Each of the five main areas of the game thematically represent one of the five stages of grief and Link moves through them not only in the order in which people are supposed to but also minor relapses and loss of progress is emulated throughout the game as the game forces the player to venture back to previous areas to collect additional items and side quests for masks. As well as physical travel the game forces the player to experience setbacks in their road to recovery by making them play the song of time to return to dawn of the first day in order to have enough time to complete all the dungeons and quests in the game. In a way the game teaches players that nothing can ever be accomplished without some sort of setback whether it be circumstantial or of our own creation.

After a hallucination of deku scrubs Link finds himself in a clock tower and emerges in the midst of the hustle and bustle that is Clock Town. All the people of Clock Town are rushing about preparing for the annual festival that is set to begin in three days and none can be bothered to acknowledge the threat that is literally looming over head. The moon is growing larger in the sky as it approaches and will undoubtedly be crashing directly into Clock Town killing them all in just a few days time. This apocalypse that hangs in the balance grows ever closer and yet no one seems to notice and when pointed out all they can do is wave it off as nothing to be concerned about. The people of Clock Town are in denial.

After leaving Clock Town Link's first stop along his journey is the temple in the center of Woodfall. Upon his arrival Link sees a monkey that has been met with extreme hostility and is told that the monkey has kidnapped their princess. The monkey then speaks to Link privately and informs him that he has no idea what they are talking about but the deku scrubs of Woodfall simply need someone to blame. The deku scrubs of Woodfall are anger.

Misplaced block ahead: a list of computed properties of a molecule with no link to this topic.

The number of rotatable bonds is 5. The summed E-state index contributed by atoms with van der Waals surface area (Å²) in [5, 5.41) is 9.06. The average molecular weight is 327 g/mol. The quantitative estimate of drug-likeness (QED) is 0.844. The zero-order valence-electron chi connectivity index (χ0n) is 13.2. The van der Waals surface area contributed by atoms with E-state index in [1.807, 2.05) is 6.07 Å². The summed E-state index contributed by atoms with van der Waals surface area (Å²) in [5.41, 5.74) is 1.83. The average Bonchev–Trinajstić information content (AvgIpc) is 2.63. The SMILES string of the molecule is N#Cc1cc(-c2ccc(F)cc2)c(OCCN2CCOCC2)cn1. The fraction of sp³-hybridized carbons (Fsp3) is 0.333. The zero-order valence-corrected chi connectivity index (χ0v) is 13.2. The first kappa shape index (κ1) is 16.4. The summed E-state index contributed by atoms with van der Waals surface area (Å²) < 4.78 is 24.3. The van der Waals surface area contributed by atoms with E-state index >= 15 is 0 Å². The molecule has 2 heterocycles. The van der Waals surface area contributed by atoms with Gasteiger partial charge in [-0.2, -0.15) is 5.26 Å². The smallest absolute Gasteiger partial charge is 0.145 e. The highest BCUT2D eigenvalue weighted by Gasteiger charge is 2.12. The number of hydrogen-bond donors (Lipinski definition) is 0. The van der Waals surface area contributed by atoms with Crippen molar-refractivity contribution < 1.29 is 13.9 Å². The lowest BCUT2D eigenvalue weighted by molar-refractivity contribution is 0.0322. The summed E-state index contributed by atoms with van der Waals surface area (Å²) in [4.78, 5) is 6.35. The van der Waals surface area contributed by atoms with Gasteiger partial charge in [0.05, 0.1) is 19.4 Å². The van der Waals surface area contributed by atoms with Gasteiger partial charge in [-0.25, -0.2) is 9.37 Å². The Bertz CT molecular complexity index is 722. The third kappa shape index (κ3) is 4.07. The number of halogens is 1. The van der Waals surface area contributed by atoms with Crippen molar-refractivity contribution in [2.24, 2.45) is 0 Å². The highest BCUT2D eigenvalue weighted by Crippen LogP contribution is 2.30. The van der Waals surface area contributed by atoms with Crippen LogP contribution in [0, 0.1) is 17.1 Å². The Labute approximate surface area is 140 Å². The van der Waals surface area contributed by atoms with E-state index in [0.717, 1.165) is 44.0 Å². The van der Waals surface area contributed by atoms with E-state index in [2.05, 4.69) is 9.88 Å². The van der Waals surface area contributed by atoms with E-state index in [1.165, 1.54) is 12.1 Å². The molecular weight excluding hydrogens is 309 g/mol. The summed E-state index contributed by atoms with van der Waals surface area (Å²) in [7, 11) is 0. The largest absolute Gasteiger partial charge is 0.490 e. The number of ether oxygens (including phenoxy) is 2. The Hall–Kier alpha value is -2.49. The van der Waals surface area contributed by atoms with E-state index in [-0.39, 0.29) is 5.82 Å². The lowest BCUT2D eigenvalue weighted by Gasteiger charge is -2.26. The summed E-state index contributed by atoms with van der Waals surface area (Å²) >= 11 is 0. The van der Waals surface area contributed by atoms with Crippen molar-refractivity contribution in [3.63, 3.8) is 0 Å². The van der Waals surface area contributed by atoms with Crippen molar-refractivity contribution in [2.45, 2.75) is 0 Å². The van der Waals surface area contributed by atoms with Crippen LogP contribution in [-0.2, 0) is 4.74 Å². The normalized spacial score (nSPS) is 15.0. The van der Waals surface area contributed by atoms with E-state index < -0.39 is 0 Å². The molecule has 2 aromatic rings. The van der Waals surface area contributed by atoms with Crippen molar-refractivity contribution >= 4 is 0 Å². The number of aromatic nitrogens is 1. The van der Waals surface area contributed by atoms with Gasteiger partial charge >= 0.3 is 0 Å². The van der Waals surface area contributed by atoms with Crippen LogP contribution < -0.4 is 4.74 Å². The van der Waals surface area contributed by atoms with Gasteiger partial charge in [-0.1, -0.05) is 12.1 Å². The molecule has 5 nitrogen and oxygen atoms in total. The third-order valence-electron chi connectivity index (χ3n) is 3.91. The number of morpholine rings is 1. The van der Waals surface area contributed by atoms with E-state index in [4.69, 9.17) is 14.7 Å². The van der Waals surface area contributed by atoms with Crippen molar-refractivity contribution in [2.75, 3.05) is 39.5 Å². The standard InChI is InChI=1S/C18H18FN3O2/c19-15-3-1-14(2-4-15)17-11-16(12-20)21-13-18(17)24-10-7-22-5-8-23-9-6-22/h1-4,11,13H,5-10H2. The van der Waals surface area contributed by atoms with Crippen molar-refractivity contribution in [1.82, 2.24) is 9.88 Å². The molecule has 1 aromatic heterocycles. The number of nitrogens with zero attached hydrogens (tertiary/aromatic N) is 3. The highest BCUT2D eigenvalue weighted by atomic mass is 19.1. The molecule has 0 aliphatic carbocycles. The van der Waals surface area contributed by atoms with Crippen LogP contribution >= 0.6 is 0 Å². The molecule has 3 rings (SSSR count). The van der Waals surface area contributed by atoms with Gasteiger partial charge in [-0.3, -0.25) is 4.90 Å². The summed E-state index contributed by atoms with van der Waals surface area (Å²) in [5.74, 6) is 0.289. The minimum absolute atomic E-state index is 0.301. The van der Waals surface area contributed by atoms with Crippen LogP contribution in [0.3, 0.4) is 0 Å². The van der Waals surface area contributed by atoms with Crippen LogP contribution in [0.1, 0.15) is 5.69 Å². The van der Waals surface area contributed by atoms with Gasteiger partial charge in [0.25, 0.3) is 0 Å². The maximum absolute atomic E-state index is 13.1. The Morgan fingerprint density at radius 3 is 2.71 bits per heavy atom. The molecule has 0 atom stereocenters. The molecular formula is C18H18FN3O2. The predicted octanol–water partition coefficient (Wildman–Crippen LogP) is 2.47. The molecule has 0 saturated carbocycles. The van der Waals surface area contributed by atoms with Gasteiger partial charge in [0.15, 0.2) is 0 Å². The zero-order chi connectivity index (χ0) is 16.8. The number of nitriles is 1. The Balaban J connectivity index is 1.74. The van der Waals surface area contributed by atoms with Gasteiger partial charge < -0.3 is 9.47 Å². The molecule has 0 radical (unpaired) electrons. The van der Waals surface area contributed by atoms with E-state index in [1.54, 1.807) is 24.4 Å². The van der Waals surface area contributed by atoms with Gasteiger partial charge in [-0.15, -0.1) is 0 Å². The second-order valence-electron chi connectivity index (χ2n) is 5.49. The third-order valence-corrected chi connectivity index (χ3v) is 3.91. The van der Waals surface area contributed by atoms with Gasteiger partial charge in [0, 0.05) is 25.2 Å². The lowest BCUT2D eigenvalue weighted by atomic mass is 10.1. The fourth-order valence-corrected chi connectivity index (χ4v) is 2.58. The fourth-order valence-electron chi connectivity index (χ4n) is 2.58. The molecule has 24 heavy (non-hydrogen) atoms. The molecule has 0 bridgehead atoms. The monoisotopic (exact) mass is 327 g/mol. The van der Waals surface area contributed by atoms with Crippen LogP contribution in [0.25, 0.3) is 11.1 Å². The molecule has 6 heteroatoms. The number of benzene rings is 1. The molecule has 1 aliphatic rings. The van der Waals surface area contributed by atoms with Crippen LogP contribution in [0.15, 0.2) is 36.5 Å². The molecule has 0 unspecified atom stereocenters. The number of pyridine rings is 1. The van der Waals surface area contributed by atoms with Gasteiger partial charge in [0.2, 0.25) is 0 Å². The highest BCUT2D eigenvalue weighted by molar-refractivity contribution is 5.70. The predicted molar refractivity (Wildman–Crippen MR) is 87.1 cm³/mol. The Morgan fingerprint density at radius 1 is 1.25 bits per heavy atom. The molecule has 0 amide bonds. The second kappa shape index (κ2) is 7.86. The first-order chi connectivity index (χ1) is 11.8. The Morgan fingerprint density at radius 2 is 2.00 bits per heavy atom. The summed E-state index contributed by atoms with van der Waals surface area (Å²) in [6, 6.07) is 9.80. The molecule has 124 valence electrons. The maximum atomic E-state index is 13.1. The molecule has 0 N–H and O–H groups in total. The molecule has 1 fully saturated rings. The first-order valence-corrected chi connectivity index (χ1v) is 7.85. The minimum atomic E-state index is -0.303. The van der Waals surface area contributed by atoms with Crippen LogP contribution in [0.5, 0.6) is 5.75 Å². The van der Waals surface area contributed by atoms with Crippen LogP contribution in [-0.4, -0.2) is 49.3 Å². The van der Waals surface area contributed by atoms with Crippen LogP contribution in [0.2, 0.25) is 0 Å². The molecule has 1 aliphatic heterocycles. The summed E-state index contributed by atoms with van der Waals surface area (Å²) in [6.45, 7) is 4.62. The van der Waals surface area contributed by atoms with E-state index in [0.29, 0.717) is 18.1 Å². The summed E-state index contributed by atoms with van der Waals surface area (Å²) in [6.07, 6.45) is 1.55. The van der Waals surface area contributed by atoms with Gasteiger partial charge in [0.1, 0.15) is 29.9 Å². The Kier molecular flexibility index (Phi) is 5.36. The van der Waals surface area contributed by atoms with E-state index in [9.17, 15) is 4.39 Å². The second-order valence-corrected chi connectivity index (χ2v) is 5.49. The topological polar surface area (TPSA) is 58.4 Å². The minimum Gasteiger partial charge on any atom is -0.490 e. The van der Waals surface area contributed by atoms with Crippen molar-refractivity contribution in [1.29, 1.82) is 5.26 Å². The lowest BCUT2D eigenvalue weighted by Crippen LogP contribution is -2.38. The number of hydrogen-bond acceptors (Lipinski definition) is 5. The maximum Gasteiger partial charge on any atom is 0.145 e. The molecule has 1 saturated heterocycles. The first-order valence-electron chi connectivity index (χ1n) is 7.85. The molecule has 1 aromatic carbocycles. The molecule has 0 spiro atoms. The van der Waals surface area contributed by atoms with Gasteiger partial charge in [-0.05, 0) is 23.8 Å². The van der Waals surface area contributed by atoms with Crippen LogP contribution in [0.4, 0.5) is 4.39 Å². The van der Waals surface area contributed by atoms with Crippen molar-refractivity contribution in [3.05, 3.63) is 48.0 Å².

Beyond Woodfall is Snowhead. Upon arriving in Snowhead Link find the Goron's frozen and sequestered from their way of life. The Goron Elder's Son wont stop crying and the general mood of the room oozes discomfort. Speaking to each Goron the player can hear their desperation for their lives to return to how they once were and for things to simply get back to normal. The Goron's are willing to do anything just to have their old lives back and when Link arrives they see a glimmer of hope and immediately try to latch onto that. The Goron's are bargaining.

Next in journey the game takes the player to Great Bay. As soon as the player arrives at Great Bay a cut scene plays in which Link witnesses the death of an unknown Zora. Shortly thereafter Link learns that the Zora was a beloved member of the community, a talented musician, and a loving soon to be father. Not only is the entire community especially the Zora band left not knowing what to do after this tragedy happened so shortly before their performance at the festival but Lulu has lost her voice and is sent spiraling into a deeper depression as she copes with the overwhelming loss she has endured. The Zoras are depression.